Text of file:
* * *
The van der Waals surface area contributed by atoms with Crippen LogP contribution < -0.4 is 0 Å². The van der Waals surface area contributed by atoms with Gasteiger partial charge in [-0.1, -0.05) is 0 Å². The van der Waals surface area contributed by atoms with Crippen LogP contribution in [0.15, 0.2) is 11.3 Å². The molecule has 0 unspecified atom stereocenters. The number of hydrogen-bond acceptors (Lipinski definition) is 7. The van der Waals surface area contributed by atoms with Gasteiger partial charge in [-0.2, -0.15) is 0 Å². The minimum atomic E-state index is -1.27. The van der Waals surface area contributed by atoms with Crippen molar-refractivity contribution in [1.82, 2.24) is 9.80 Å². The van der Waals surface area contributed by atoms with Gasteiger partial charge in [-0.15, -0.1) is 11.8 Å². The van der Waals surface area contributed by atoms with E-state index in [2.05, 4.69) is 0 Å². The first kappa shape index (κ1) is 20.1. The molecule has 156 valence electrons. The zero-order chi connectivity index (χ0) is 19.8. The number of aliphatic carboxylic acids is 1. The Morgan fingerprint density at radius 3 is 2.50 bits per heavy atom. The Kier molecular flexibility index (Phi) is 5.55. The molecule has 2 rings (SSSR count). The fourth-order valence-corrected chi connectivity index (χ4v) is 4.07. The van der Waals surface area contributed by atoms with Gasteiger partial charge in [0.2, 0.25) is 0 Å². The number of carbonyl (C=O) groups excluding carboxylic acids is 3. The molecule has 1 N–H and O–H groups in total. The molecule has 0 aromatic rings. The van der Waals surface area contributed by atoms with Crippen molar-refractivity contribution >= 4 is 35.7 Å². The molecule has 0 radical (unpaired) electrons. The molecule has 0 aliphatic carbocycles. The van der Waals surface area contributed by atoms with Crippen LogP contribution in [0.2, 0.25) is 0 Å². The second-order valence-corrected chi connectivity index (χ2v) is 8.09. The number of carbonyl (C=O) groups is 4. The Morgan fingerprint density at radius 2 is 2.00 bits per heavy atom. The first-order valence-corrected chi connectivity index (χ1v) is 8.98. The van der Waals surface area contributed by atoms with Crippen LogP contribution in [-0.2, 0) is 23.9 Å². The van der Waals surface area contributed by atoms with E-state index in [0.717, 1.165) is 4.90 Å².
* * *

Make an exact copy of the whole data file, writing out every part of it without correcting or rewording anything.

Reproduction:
The van der Waals surface area contributed by atoms with Crippen LogP contribution < -0.4 is 0 Å². The van der Waals surface area contributed by atoms with Gasteiger partial charge in [-0.1, -0.05) is 0 Å². The van der Waals surface area contributed by atoms with Crippen LogP contribution in [0.15, 0.2) is 11.3 Å². The molecule has 0 unspecified atom stereocenters. The number of hydrogen-bond acceptors (Lipinski definition) is 7. The van der Waals surface area contributed by atoms with Gasteiger partial charge in [-0.2, -0.15) is 0 Å². The minimum atomic E-state index is -1.27. The van der Waals surface area contributed by atoms with Crippen molar-refractivity contribution in [1.82, 2.24) is 9.80 Å². The van der Waals surface area contributed by atoms with Gasteiger partial charge in [-0.15, -0.1) is 11.8 Å². The van der Waals surface area contributed by atoms with E-state index in [2.05, 4.69) is 0 Å². The first kappa shape index (κ1) is 20.1. The molecule has 156 valence electrons. The zero-order chi connectivity index (χ0) is 19.8. The number of aliphatic carboxylic acids is 1. The Morgan fingerprint density at radius 3 is 2.50 bits per heavy atom. The Kier molecular flexibility index (Phi) is 5.55. The molecule has 2 rings (SSSR count). The fourth-order valence-corrected chi connectivity index (χ4v) is 4.07. The van der Waals surface area contributed by atoms with Gasteiger partial charge in [0.2, 0.25) is 0 Å². The number of carbonyl (C=O) groups excluding carboxylic acids is 3. The molecule has 1 N–H and O–H groups in total. The molecule has 0 aromatic rings. The van der Waals surface area contributed by atoms with Crippen molar-refractivity contribution >= 4 is 35.7 Å². The molecule has 0 radical (unpaired) electrons. The molecule has 0 aliphatic carbocycles. The van der Waals surface area contributed by atoms with Crippen LogP contribution in [0.2, 0.25) is 0 Å². The second-order valence-corrected chi connectivity index (χ2v) is 8.09. The number of carbonyl (C=O) groups is 4. The Morgan fingerprint density at radius 2 is 2.00 bits per heavy atom. The first-order valence-corrected chi connectivity index (χ1v) is 8.98. The van der Waals surface area contributed by atoms with Crippen LogP contribution in [-0.2, 0) is 23.9 Å². The van der Waals surface area contributed by atoms with E-state index in [0.717, 1.165) is 4.90 Å².